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CFBDSIR 2149-0403
[[File:200px|300px|]]
Diameter km
mi.
Distance from primary km
mi.
Mass 4–7 Jupiter masses
Nickname(s)

CFBDSIR 2149-0403 (full designation CFBDSIR J214947.2-040308.9) is a free-floating planetary-mass object (87% likelihood) or low-mass brown dwarf (13% likelihood),[1] likely part of the AB Doradus moving group (ABDMG) as indicated by its position and proper motion.[2][1] There is insufficient evidence to demonstrate that CFBDSIR 2149-0403 formed as a planet and was subsequently ejected. Objects with masses similar to that of CFBDSIR 2149-0403 are predicted to form from the fragmentation of molecular cloud cores like stars do.[3] Although there have been candidates for objects like this reported before, it is the first such object with a spectroscopic confirmation of its young nature and an upper limit on its estimated mass below 13 Jupiter masses. It must be noted that the estimation of its mass rely on its suspected membership in AB Doradus (which provides a distance and an age), as well as on the current generation of brown dwarfs evolutionary models. It is thus by no means a direct mass measurement.

Discovery Edit

CFBDSIR 2149-0403 was discovered by the Canada-France Brown Dwarfs Survey, a near infrared sky survey, and confirmed by WISE data.[2] Philippe Delorme, of the Institute of Planetology and Astrophysics of Grenoble in France and his team, including researchers at Université de Montréal in Canada, detected CFBDSIR2149's infrared signature using the Canada-France-Hawaii Telescope, then examined the body's properties with the European Southern Observatory's Very Large Telescope in Chile.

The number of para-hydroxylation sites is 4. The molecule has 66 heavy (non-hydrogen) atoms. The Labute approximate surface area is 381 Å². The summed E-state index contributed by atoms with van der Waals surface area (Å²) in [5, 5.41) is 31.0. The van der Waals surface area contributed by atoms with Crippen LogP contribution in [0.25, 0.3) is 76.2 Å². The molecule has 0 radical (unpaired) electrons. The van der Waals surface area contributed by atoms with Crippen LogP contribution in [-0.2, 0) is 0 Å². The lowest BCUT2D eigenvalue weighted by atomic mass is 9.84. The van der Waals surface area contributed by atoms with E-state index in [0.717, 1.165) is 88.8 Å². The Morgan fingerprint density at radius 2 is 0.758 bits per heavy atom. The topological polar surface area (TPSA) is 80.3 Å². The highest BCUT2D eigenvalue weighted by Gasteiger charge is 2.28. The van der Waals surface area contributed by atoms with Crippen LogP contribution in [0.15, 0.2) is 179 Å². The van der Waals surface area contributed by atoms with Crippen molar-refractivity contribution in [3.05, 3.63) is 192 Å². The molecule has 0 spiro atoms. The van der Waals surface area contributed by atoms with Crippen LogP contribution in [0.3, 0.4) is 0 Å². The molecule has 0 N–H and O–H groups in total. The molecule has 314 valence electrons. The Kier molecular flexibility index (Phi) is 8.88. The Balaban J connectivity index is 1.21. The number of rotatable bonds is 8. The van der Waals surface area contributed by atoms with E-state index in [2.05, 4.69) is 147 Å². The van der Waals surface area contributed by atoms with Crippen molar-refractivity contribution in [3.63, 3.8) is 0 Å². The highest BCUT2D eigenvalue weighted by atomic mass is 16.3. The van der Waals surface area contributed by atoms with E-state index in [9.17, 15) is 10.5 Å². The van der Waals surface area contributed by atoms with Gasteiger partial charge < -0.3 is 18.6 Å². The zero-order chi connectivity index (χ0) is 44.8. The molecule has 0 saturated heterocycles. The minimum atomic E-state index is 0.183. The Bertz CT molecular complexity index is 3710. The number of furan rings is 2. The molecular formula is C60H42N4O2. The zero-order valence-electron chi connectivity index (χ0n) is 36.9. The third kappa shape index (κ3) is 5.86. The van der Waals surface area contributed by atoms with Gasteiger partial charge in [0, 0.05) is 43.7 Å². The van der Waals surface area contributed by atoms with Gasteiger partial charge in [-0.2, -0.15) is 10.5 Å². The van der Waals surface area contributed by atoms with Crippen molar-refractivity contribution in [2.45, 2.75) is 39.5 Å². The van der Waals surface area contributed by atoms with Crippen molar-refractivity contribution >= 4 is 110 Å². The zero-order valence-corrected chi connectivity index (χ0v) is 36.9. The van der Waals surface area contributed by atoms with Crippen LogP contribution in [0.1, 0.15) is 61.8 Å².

Distance Edit

If this object is actually a rogue planet (which has not been decisively demonstrated), then it is among the closest that has ever been spotted.[4] If the object belongs to the ABDMG then its distance is estimated to be 40±4 parsecs (130±13 light years) from Earth; other possible estimates range from 25 to 50 parsecs.[2] A possibly closer candidate is PSO J318.5-22.[5]

Age Edit

In the discovery paper, CFBDSIR 2149-0403 was claimed to possibly be a kinematic member of the AB Doradus Moving Group. The AB Doradus Moving Group appears to be similar in age to the Pleiades,[6] which has a Lithium depletion boundary age of 130+-20 Myr.[7] If CFBDSIR2149 is indeed associated with the group — and researchers cite a nearly 90 percent probability — then the object is similarly young. The object also displays signs of low gravity (brighter K band in the near-infrared), which is attributable to youth.

Atmosphere Edit

File:Artist's impression of the free-floating planet CFBDSIR J214947.2-040308.9.ogv

Spectroscopy observations have found absorption by gaseous methane and water.[2]

See alsoEdit

  • GU Piscium b exoplanet orbiting GU Piscium at a distance of 2000 AU and period of 80,000 years in the AB Doradus moving group .

Further reading Edit

References Edit

  1. 1.0 1.1 'Rogue planet' spotted 100 light-years away. BBC (14 November 2012). Retrieved 14 November 2012.
  2. Cite error: Invalid <ref> tag; no text was provided for refs named Delorme2012
  3. (2003) The formation of a star cluster: predicting the properties of stars and brown dwarfs. Monthly Notices of the Royal Astronomical Society 339 (3): 577–599.
  4. Astronomers find 'homeless' planet wandering through space. Phys.org (14 November 2012). Retrieved 14 November 2012.
  5. Liu, Michael C. (2013-10-01). The Extremely Red, Young L Dwarf PSO J318-22: A Free-Floating Planetary-Mass Analog to Directly Imaged Young Gas-Giant Planets. Astrophysical Journal Letters In Press.
  6. (2005) The Age of AB Doradus. Astrophysical Journal 628 (1): L69-L72.
  7. (2004) Spectroscopy of Very Low Mass Stars and Brown Dwarfs in IC 2391: Lithium Depletion and Hα Emission. Astrophysical Journal 614 (1): 386–397.

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